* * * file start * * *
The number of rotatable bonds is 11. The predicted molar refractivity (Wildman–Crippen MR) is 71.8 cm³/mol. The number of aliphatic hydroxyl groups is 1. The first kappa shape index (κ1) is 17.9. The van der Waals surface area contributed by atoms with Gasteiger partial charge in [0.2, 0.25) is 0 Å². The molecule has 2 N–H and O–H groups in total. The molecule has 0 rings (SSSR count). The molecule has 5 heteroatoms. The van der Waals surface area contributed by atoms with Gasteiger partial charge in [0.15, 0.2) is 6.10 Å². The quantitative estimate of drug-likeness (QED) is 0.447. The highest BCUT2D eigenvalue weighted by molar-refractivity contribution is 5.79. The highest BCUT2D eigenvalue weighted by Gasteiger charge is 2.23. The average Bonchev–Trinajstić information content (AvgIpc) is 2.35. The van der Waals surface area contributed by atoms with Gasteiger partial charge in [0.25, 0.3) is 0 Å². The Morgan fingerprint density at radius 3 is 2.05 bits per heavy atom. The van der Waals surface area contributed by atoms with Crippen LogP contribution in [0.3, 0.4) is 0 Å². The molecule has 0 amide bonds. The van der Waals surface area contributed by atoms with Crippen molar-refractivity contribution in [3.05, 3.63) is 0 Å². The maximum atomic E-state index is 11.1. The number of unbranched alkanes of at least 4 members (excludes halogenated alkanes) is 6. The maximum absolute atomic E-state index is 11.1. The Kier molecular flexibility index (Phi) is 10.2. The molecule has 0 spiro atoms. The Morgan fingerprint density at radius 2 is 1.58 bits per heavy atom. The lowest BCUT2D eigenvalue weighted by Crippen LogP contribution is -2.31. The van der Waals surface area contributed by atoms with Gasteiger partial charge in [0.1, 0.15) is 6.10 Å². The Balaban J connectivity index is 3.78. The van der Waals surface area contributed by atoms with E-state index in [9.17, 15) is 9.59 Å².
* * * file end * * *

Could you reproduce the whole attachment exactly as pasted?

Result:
The number of rotatable bonds is 11. The predicted molar refractivity (Wildman–Crippen MR) is 71.8 cm³/mol. The number of aliphatic hydroxyl groups is 1. The first kappa shape index (κ1) is 17.9. The van der Waals surface area contributed by atoms with Gasteiger partial charge in [0.2, 0.25) is 0 Å². The molecule has 2 N–H and O–H groups in total. The molecule has 0 rings (SSSR count). The molecule has 5 heteroatoms. The van der Waals surface area contributed by atoms with Gasteiger partial charge in [0.15, 0.2) is 6.10 Å². The quantitative estimate of drug-likeness (QED) is 0.447. The highest BCUT2D eigenvalue weighted by molar-refractivity contribution is 5.79. The highest BCUT2D eigenvalue weighted by Gasteiger charge is 2.23. The average Bonchev–Trinajstić information content (AvgIpc) is 2.35. The van der Waals surface area contributed by atoms with Gasteiger partial charge in [0.25, 0.3) is 0 Å². The Morgan fingerprint density at radius 3 is 2.05 bits per heavy atom. The van der Waals surface area contributed by atoms with Crippen LogP contribution in [0.3, 0.4) is 0 Å². The molecule has 0 amide bonds. The van der Waals surface area contributed by atoms with Crippen molar-refractivity contribution in [3.05, 3.63) is 0 Å². The maximum atomic E-state index is 11.1. The number of unbranched alkanes of at least 4 members (excludes halogenated alkanes) is 6. The maximum absolute atomic E-state index is 11.1. The Kier molecular flexibility index (Phi) is 10.2. The molecule has 0 spiro atoms. The Morgan fingerprint density at radius 2 is 1.58 bits per heavy atom. The lowest BCUT2D eigenvalue weighted by Crippen LogP contribution is -2.31. The van der Waals surface area contributed by atoms with Gasteiger partial charge in [0.1, 0.15) is 6.10 Å². The Balaban J connectivity index is 3.78. The van der Waals surface area contributed by atoms with E-state index in [9.17, 15) is 9.59 Å².